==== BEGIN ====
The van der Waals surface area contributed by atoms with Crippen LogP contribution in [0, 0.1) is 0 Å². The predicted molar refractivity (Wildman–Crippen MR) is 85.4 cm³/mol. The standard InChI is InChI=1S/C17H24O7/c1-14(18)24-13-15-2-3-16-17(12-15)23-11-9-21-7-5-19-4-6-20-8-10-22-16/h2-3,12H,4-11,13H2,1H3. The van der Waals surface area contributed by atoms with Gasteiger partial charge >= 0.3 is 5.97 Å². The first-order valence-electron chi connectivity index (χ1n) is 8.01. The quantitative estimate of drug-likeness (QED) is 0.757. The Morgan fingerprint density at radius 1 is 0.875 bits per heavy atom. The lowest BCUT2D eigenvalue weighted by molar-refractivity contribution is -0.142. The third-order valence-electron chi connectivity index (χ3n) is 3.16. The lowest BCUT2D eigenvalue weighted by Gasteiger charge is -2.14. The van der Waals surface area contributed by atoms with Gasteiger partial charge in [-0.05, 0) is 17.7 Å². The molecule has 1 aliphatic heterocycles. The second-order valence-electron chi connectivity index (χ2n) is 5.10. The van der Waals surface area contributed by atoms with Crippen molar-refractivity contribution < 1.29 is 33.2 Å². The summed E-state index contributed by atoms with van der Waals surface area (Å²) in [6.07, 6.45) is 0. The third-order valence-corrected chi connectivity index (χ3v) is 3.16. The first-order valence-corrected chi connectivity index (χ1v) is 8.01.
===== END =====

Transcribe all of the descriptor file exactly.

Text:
The van der Waals surface area contributed by atoms with Crippen LogP contribution in [0, 0.1) is 0 Å². The predicted molar refractivity (Wildman–Crippen MR) is 85.4 cm³/mol. The standard InChI is InChI=1S/C17H24O7/c1-14(18)24-13-15-2-3-16-17(12-15)23-11-9-21-7-5-19-4-6-20-8-10-22-16/h2-3,12H,4-11,13H2,1H3. The van der Waals surface area contributed by atoms with Gasteiger partial charge >= 0.3 is 5.97 Å². The first-order valence-electron chi connectivity index (χ1n) is 8.01. The quantitative estimate of drug-likeness (QED) is 0.757. The Morgan fingerprint density at radius 1 is 0.875 bits per heavy atom. The lowest BCUT2D eigenvalue weighted by molar-refractivity contribution is -0.142. The third-order valence-electron chi connectivity index (χ3n) is 3.16. The lowest BCUT2D eigenvalue weighted by Gasteiger charge is -2.14. The van der Waals surface area contributed by atoms with Gasteiger partial charge in [-0.05, 0) is 17.7 Å². The molecule has 1 aliphatic heterocycles. The second-order valence-electron chi connectivity index (χ2n) is 5.10. The van der Waals surface area contributed by atoms with Crippen molar-refractivity contribution < 1.29 is 33.2 Å². The summed E-state index contributed by atoms with van der Waals surface area (Å²) in [6.07, 6.45) is 0. The third-order valence-corrected chi connectivity index (χ3v) is 3.16. The first-order valence-corrected chi connectivity index (χ1v) is 8.01.